Wash your hands! We heard it all the time as kids growing up and now we remind our own children regularly. We know hand washing can prevent disease. But can it also aid with healthy growth in young children? And what if you don’t have water? Then what do you do?
Results from a study on nutrition in India show there’s been a 20 percent reduction in underweight children who are under five years of age over the last seven years.
It’s a pretty impressive change. But the fascinating part is the implied link to water and sanitation.
The household study compared districts in the country that fell at the bottom of an index measuring child development to districts that came out on top.
Many of the findings are not surprising. The districts in the bottom tier were those with lower educational levels of mothers, less understanding of malnutrition, less immediate and less exclusive breastfeeding (meaning only 42 percent of mothers gave only breast milk for the first six months of their babies’ lives, the standard recommendation), and only 11 percent of mothers who reported washing hands with soap before a meal.
The most interesting part of the findings, however, is that the prevalence of child malnutrition—wasting, underweight, and stunting—was consistently higher in households without a toilet.
A child with poor nutrition in the first two years of life is at a disadvantage throughout his or her life, with impaired intellectual development, a reduced ability to fight disease, and slow physical growth they can never recuperate.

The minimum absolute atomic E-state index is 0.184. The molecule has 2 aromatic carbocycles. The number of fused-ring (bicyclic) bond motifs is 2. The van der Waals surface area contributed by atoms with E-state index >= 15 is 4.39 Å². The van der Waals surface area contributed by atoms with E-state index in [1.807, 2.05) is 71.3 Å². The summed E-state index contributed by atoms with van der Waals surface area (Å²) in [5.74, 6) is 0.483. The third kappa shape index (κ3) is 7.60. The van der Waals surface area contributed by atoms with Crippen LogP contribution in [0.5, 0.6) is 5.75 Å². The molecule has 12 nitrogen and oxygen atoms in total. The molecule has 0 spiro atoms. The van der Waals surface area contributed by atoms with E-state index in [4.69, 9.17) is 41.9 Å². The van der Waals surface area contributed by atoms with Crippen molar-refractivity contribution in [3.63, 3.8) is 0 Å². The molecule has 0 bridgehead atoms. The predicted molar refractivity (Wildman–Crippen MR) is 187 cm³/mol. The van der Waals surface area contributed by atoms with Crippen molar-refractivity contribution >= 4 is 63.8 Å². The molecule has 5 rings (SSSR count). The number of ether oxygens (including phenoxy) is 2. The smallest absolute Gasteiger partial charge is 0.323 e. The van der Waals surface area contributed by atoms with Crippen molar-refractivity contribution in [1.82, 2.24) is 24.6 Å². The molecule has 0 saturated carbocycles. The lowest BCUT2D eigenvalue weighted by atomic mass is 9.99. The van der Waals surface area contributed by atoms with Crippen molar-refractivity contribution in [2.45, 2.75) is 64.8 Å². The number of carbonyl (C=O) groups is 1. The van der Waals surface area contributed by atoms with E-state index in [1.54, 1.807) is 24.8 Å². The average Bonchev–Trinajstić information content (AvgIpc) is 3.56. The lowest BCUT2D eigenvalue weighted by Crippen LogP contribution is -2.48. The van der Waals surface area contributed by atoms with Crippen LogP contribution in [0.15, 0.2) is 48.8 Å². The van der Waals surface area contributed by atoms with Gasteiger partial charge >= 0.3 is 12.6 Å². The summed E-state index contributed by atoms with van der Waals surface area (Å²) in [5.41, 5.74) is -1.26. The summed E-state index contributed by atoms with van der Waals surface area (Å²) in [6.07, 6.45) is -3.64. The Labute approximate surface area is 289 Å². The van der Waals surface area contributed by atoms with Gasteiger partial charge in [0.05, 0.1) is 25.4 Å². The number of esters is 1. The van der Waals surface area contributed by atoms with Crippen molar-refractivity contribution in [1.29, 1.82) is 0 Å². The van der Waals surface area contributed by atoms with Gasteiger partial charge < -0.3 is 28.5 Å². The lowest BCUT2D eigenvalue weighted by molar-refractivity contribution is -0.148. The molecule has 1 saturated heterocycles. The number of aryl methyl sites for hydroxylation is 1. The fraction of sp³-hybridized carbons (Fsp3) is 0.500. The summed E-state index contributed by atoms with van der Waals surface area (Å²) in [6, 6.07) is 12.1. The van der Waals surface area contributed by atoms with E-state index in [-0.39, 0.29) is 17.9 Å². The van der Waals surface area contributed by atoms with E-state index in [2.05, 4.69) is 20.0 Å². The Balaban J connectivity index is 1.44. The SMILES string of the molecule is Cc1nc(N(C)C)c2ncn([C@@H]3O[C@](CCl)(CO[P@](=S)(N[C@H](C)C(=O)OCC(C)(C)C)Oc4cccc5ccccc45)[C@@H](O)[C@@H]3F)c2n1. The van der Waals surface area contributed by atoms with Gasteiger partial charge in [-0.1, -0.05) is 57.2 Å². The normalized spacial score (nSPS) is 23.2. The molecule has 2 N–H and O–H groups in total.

The complex interactions between sanitation, nutrition, and health are not well-understood, but intrinsically we know there is a link. It’s why we tell our children to wash their hands.
Now researchers have set out to prove that link scientifically.
Studies underway in Zimbabwe, Kenya, and Bangladesh are looking at the effects of different interventions on child growth and development. The trials test the independent and combined effects of improved water, sanitation, and hygiene interventions on the one hand, and improved feeding on the other.
The water, sanitation, and hygiene interventions include promotion of handwashing with soap, water treatment, and installation and promotion of latrines. The nutrition interventions include improved child feeding practices and daily provision of a nutrient supplement for children under two.
Back in India, there have been significant gains made in child nutrition, but there is still a lot of work to do to continue to improve the chances of a child getting a healthy, nutritious diet and growing up strong.
With evidence from the studies mentioned above, it is possible that even more effective interventions can be designed and implemented to continue the advances in both nutrition and sanitation. Soon, the words echoed to many children around the world, “Wash your hands!” will be further backed by science in an effort to ensure all children grow up healthy.